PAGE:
curved sensor for RX2 is ready!

Started 6 months ago | Discussions thread
Dale Cotton
Senior MemberPosts: 1,914
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Re: ILC and curved sensors
In reply to Mike Fewster, 6 months ago

Mike: you're quite right. I was confusing microlenses and anti-aliasing filters as I wrote that. Doh. Too much technical stuff makes my head spin. <g> So thanks for the correction.

I would still argue that Sony is not going to angle the corner microlenses -- at least in the first model -- simply because I'd think they'd want to dramatize the benefit of sensor curvature as much as possible. But, yes: angled microlenses is certainly technically possible. That's what Leica did to solve a similar problem that had previously blocked them from doing a full frame M.

Beyond that, if it's possible to make the focus plane curvature correction in the adaptor optics, I think they'd prefer that approach, since it would leave the curvature benefits uncompromised when used with lenses designed for to do the job.

Mike Fewster wrote:

Dale Cotton wrote:

The SonyAlphaRumors site reminds us that the curved-sensor matching lens patent is for a 35 f/1.8. But, as we saw with the RX100M3, what Sony patents and what they use are two different things. While 35mm is the most popular focal length for fixed prime cameras, we've seen a few examples of 28mm being used recently. As wbill points out, the 35mm lens in the RX1 is already so well corrected that it wouldn't be that much of demonstration of the advantages of the new technology. OTOH, 28mm and wider are traditionally notorious for distortion levels.

If the first showcase for this technology is going to be an RX model, then size constraints alone would argue against a normal zoom, like 24-70 or even a portrait prime. Clearly, 35mm is the standard compromise focal length, but 28 or wider shows off the technology more.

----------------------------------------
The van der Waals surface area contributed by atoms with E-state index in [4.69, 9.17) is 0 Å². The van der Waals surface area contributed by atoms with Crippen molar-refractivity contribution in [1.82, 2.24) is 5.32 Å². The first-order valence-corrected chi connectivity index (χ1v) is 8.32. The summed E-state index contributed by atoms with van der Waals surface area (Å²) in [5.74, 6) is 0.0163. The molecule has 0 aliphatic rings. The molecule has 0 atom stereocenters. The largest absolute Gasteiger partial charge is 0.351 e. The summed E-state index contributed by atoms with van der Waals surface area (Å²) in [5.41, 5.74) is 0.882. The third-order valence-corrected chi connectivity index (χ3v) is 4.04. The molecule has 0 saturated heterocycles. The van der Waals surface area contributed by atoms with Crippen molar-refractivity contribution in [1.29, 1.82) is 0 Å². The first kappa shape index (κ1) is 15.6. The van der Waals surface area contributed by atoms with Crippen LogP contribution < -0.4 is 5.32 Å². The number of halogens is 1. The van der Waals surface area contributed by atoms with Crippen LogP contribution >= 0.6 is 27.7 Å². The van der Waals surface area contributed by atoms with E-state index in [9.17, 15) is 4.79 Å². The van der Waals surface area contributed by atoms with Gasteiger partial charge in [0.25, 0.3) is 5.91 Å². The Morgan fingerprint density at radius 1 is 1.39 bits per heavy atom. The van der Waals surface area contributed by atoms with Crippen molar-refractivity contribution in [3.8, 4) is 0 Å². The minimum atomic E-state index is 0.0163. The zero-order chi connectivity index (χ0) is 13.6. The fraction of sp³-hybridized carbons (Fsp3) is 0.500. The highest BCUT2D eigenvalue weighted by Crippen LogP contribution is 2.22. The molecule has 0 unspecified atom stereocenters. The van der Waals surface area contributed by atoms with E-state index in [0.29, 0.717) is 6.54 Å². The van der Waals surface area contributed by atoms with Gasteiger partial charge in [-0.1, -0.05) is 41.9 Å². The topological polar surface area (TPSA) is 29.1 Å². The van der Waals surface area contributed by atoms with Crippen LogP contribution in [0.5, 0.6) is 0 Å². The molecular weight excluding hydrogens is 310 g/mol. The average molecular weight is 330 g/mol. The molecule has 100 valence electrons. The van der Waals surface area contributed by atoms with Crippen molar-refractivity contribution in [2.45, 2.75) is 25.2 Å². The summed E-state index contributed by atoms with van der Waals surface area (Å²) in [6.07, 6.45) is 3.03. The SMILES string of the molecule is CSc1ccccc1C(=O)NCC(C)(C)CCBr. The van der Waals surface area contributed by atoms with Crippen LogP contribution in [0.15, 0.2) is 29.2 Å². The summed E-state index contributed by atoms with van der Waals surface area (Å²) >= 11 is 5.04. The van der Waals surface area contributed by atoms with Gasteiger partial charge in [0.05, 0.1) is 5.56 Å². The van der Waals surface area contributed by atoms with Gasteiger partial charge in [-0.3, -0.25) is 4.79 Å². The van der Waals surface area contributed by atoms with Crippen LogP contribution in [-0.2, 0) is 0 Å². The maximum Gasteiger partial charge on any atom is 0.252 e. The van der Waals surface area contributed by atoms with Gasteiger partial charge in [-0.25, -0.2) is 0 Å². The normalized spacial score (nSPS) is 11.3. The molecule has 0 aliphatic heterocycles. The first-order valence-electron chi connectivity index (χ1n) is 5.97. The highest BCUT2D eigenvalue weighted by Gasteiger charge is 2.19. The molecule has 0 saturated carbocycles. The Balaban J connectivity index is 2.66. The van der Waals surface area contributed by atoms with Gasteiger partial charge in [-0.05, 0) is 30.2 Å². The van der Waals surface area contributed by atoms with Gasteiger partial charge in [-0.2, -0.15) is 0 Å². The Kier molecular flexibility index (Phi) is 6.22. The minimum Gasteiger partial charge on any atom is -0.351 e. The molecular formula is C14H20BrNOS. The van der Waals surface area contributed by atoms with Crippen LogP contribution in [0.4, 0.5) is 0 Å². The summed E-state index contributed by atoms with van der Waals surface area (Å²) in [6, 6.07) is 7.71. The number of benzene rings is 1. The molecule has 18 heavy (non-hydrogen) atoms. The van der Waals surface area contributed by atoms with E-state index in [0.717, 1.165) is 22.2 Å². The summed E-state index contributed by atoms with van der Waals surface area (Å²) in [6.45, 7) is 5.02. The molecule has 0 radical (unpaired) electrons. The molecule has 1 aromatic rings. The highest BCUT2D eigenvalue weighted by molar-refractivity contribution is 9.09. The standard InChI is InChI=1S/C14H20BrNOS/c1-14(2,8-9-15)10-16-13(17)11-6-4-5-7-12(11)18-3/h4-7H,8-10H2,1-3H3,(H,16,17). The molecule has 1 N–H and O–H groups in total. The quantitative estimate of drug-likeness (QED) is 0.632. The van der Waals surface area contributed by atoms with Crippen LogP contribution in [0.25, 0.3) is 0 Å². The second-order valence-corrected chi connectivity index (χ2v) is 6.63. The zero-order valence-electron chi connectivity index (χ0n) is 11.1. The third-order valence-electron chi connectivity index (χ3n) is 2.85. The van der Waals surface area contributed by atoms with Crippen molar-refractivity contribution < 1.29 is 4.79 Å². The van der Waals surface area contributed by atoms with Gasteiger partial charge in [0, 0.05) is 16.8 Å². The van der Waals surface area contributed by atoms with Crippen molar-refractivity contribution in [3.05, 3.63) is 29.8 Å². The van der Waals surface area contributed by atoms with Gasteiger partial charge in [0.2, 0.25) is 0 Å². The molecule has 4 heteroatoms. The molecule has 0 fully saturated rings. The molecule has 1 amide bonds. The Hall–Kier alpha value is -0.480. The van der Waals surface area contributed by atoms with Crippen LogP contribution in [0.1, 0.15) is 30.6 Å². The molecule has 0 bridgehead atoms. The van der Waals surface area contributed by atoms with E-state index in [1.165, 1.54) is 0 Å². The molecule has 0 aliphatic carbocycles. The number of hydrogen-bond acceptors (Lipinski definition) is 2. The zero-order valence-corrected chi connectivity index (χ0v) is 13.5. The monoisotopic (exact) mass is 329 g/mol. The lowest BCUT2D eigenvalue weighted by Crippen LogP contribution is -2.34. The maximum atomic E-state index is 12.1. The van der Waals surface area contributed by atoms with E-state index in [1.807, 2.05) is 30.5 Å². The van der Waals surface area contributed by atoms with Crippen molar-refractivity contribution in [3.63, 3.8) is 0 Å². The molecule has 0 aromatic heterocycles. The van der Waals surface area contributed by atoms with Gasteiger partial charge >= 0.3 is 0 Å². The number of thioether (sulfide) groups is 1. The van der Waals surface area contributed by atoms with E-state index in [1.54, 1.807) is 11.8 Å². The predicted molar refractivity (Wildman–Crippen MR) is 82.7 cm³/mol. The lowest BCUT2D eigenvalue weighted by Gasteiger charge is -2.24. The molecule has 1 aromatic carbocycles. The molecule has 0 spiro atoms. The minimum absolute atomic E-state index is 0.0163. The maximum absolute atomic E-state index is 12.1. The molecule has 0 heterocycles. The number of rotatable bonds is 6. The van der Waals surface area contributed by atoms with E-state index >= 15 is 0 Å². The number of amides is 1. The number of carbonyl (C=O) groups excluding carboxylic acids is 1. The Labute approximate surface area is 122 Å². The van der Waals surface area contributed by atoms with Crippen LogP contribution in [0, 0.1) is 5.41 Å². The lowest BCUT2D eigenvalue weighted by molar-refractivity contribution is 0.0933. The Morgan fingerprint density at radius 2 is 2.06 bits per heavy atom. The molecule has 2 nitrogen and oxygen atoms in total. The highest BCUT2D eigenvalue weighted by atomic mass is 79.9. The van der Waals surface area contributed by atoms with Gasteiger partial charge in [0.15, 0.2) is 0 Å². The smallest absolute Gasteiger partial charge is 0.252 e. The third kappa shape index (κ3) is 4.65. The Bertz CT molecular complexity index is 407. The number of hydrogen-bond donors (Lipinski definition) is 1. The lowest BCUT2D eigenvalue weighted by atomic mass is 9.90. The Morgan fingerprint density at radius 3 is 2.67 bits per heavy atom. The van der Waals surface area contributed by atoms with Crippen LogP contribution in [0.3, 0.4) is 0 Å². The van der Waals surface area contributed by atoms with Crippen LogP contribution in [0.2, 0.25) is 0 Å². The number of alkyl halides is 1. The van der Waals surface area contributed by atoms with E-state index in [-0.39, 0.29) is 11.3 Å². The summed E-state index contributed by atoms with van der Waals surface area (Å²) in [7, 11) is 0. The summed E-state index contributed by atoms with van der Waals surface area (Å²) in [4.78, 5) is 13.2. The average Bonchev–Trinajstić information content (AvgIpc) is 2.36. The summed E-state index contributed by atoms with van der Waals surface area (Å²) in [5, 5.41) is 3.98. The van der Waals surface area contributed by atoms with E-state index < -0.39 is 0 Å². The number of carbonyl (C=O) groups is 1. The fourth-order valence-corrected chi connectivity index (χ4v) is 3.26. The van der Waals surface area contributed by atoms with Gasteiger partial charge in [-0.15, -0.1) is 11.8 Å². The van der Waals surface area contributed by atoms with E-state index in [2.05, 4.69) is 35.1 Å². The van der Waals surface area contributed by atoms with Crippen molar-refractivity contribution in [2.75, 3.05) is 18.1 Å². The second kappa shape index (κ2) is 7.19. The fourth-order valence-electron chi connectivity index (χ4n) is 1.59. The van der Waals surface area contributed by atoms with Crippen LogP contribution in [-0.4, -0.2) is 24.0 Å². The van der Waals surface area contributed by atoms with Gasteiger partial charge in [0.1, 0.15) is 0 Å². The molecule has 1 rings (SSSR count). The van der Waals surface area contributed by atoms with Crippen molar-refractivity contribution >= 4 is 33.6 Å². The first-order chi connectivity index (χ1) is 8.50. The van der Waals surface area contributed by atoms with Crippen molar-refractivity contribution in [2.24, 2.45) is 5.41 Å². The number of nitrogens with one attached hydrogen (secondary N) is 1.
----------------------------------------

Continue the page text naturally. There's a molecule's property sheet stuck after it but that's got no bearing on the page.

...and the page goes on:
OK: here's a question for those who know more about optics. Back before the A7, Sony said they couldn't do an ILC RX because the 35mm lens was designed to protrude into the body cavity. Does the curved sensor thing change that constraint? If not, they might be planning a Contax G sort of concept. One RX body with a small set of primes, like 24, 35 or 50, and 90. Possibly with only one lens available at launch.

Mike: I'd have to argue against microlenses, at least in the first model. That's going to take a hit on both light gathering and sharpness. My guess is they want to show off any improvements in both these areas to the maximum possible amount.

Dale, I think all digital cameras have to use microlenses. They aren't just for bending light at the edges. I believe that they still will need to use them irrespective of the shape of the sensor, although the bend they apply may be different. Here's an article that discusses what microlenses do.

http://gizmodo.com/5470334/giz-explains-why-iso-is-the-new-megapixel

I think (might be wrong) that mlenses of a different design plus correction software would allow a camera with a curved sensor to use current ILC lenses with improved performance but for the ultimate performance would require specifically designed lenses.

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